When credible allegations of sexual harassment or other misconduct are made against a top executive, companies need to take them seriously. If someone files a lawsuit, one thing the courts will consider is whether the company made a reasonable effort to investigate and correct the problem. If it did not, the company could be found liable and be forced to pay damages. It could also be a PR nightmare.
We've all heard of the gender pay gap, but what about the racial pay gap? You may know that, in 2017, American women earned about 80.5 cents for each dollar earned by similarly situated men. Far fewer people are aware of the pay disparity between whites and African-Americans and Hispanics.
In a 2015 case involving Browning-Ferris Industries Inc., the National Labor Relations Board revised its standard for determining when two or more organizations are considered joint employers for the purposes of federal labor and employment law. When companies that are otherwise considered employers "share or codetermine those matters governing the essential terms and conditions of employment," the board held, those companies are both liable for employment-related issues.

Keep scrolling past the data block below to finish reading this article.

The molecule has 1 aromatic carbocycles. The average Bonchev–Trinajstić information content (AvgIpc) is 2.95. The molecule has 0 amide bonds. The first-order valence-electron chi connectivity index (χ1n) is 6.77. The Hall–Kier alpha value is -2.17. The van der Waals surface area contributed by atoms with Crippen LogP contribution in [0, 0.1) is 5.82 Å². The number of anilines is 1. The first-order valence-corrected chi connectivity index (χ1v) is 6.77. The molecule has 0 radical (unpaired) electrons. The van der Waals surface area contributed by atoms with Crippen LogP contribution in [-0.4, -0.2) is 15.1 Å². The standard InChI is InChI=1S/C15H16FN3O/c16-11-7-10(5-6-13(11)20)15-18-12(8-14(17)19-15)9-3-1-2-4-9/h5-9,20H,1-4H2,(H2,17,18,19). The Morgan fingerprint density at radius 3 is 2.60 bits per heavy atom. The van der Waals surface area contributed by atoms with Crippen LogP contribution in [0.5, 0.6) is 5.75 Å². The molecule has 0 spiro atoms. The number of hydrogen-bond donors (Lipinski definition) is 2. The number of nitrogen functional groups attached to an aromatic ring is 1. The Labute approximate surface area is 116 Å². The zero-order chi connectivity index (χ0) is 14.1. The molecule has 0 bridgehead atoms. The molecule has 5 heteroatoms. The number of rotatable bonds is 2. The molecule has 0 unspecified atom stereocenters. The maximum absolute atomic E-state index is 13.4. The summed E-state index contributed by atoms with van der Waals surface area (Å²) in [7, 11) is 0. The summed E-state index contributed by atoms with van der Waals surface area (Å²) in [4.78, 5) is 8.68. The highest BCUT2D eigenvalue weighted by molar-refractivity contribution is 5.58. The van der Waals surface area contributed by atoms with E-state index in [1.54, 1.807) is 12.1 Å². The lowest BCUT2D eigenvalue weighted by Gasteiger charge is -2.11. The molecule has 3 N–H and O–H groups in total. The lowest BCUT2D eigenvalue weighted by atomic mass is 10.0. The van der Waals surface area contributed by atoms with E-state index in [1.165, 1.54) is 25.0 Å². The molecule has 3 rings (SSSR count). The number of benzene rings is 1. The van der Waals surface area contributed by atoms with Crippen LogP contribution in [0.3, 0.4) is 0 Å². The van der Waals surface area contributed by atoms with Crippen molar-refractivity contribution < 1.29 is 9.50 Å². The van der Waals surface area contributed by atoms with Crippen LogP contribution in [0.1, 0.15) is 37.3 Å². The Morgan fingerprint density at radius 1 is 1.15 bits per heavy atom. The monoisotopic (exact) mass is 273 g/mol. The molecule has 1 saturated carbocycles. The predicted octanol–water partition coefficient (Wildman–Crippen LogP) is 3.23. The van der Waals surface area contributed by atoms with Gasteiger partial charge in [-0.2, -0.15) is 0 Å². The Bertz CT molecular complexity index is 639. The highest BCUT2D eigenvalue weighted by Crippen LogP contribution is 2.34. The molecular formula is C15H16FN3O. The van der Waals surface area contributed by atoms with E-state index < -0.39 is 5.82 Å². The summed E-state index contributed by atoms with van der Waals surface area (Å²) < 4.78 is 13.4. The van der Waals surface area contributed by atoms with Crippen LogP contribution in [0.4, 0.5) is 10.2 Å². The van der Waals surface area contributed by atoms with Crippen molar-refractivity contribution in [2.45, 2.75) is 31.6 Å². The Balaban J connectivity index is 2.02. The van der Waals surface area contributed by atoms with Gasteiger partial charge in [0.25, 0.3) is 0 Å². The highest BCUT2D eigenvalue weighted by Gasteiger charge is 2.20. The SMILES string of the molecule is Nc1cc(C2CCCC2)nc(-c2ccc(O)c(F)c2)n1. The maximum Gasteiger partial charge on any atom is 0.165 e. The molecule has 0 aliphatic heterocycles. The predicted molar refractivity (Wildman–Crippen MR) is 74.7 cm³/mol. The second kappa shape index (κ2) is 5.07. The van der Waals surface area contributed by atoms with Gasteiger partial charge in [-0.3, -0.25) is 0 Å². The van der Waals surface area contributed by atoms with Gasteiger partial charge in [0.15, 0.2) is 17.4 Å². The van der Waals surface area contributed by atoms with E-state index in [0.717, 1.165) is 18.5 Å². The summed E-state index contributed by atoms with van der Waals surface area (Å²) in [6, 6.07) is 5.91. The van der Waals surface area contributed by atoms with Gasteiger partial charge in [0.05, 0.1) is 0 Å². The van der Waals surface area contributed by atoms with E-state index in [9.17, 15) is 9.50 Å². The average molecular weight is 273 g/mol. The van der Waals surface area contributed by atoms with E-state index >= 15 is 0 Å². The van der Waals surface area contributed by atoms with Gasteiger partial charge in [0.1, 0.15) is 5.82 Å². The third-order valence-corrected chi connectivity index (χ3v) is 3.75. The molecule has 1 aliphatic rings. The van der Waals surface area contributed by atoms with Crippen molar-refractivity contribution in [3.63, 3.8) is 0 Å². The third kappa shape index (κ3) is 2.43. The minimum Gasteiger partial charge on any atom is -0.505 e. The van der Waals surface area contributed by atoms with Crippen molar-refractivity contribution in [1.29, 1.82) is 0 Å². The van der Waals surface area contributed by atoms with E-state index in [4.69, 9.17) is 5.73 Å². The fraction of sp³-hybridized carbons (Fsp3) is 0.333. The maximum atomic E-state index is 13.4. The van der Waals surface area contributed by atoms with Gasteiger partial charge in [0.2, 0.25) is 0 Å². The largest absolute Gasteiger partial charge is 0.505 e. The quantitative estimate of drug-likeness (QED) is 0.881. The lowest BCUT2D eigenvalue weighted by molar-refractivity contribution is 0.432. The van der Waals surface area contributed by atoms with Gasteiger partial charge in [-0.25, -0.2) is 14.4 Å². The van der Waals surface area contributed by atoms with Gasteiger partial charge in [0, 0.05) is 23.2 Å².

Written warnings are meant to document inappropriate behavior or performance issues, creating a record that can be referred to later or ultimately used to justify termination.
The Trump administration's priority for the Department of Labor has been to eliminate regulations thought too costly for businesses to bear. In particular, the administration promised to change how wage and hour law is regulated in the U.S.
With the opioid crisis running rampant, many companies have employees who are suffering from this addiction. According to the National Institute on Drug Abuse, between 8 and 12 percent of those prescribed opioid painkillers will develop an opioid use disorder. The Centers for Disease Control and Prevention reports that over 350,000 people died from opioid overdoses between 1999 and 2016.
According to a recent survey by the staffing firm OfficeTeam, 14 percent of American workers have experienced a demotion -- asked to assume a lower-level role with or without a pay cut. Slightly more than half (52 percent) of demoted employees will choose to leave the company, and there is the risk of disgruntlement and potential lawsuits.
When we think about speech protections, we often think of the First Amendment to the U.S. Constitution. The First Amendment only prohibits governmental actors from abridging freedom of speech, so it doesn't apply to private actors such as non-government employers. (The First Amendment does apply to government employers.)